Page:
Washington (CNN) – Newt Gingrich, who last week announced he was laying off staff and cutting back on campaign stops, responded coolly Tuesday to President Barack Obama's mention of his past language deriding a GOP budget plan.
In a speech at a media luncheon in Washington, Obama assailed Republicans for what he said was an inflexible position on cutting spending and balancing the federal budget. In making his point, the president dropped in a few references to the former House speaker.
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"Instead of moderating their views even slightly, the Republicans running Congress right now have doubled down and proposed a budget so far to the right it makes the Contract with America look like the New Deal," Obama said, referring to the 1994 campaign document that helped propel Gingrich to the House speakership and Republicans to a majority in the House of Representatives.
Obama went on to refer to Gingrich by name, reviving a criticism the Republican presidential candidate originally made of GOP Rep. Paul Ryan's budget plan in May.
"In fact, that renowned liberal, Newt Gingrich, first called the original version of the budget 'radical' and said it would contribute to right-wing social engineering," Obama said. "This is coming from Newt Gingrich. And yet this isn't a budget supported by some small group in the Republican Party. This is now the party's governing platform. This is what they're running on."
In a May 2011 appearance on NBC's "Meet the Press," Gingrich said specific elements of Ryan's budget plan, including its call for making major changes to Medicare, went too far.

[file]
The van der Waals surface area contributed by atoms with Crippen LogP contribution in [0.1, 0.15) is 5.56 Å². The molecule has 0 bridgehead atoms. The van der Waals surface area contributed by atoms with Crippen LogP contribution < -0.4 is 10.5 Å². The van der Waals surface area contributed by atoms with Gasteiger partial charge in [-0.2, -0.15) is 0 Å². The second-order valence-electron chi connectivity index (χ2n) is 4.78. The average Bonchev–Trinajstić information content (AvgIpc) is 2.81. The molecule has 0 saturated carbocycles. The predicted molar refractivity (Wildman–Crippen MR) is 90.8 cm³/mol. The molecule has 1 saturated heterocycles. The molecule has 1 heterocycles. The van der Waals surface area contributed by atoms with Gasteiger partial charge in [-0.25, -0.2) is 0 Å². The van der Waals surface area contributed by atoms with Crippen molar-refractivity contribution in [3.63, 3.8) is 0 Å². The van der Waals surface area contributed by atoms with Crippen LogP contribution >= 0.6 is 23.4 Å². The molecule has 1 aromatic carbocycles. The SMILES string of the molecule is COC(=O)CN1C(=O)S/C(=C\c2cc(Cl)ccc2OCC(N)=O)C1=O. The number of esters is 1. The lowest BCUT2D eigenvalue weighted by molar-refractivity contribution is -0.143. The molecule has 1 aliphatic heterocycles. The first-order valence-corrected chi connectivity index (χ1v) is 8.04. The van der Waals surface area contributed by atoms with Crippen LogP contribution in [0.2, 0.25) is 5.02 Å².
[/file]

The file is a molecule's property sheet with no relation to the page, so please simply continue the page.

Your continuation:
"I don't think right-wing social engineering is any more desirable than left-wing social engineering," Gingrich said. "I don't think imposing radical change from the right or the left is a very good way for a free society to operate."
On Tuesday, the White House hopeful said Obama was using his words out of context, and that his assertion that the plan amounted to "right-wing social engineering" was meant only about a specific problem.
"Once again the president shows just how willing he is to distort the facts to score cheap political points, and how dangerous his reelection would be for the future of this country," Gingrich said in a statement. "In fact, I have enthusiastically endorsed the House Republican budget, including the Ryan-Wyden optional premium support plan in Medicare. My concern over previous versions of this budget was limited to the fact that the premium support plan was mandatory rather than optional. That concern has been addressed."
Gingrich concluded the jibe from the president was reflective of a mindset focused only on reelection.
"For the president to so blatantly distort the facts while offering no plan of his own just shows how little he is concerned with governing and solving the debt crisis enveloping this country," Gingrich said.